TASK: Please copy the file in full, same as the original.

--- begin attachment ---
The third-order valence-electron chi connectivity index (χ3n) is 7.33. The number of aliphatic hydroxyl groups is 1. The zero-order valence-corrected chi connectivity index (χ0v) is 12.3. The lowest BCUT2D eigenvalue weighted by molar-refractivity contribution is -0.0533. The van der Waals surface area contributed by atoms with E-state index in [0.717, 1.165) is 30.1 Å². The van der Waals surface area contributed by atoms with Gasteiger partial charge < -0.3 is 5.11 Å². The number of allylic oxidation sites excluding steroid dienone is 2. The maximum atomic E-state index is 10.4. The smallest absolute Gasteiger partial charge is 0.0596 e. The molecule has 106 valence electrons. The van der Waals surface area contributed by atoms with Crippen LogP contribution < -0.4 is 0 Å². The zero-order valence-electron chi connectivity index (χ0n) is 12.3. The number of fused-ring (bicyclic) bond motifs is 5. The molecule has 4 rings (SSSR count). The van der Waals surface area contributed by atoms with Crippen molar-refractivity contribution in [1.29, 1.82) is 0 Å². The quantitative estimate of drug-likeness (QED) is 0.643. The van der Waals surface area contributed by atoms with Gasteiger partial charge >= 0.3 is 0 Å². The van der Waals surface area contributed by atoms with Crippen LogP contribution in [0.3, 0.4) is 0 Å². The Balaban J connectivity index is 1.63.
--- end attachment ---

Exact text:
The third-order valence-electron chi connectivity index (χ3n) is 7.33. The number of aliphatic hydroxyl groups is 1. The zero-order valence-corrected chi connectivity index (χ0v) is 12.3. The lowest BCUT2D eigenvalue weighted by molar-refractivity contribution is -0.0533. The van der Waals surface area contributed by atoms with E-state index in [0.717, 1.165) is 30.1 Å². The van der Waals surface area contributed by atoms with Gasteiger partial charge < -0.3 is 5.11 Å². The number of allylic oxidation sites excluding steroid dienone is 2. The maximum atomic E-state index is 10.4. The smallest absolute Gasteiger partial charge is 0.0596 e. The molecule has 106 valence electrons. The van der Waals surface area contributed by atoms with Crippen LogP contribution < -0.4 is 0 Å². The zero-order valence-electron chi connectivity index (χ0n) is 12.3. The number of fused-ring (bicyclic) bond motifs is 5. The molecule has 4 rings (SSSR count). The van der Waals surface area contributed by atoms with Crippen molar-refractivity contribution in [1.29, 1.82) is 0 Å². The quantitative estimate of drug-likeness (QED) is 0.643. The van der Waals surface area contributed by atoms with Gasteiger partial charge >= 0.3 is 0 Å². The van der Waals surface area contributed by atoms with Crippen LogP contribution in [0.3, 0.4) is 0 Å². The Balaban J connectivity index is 1.63.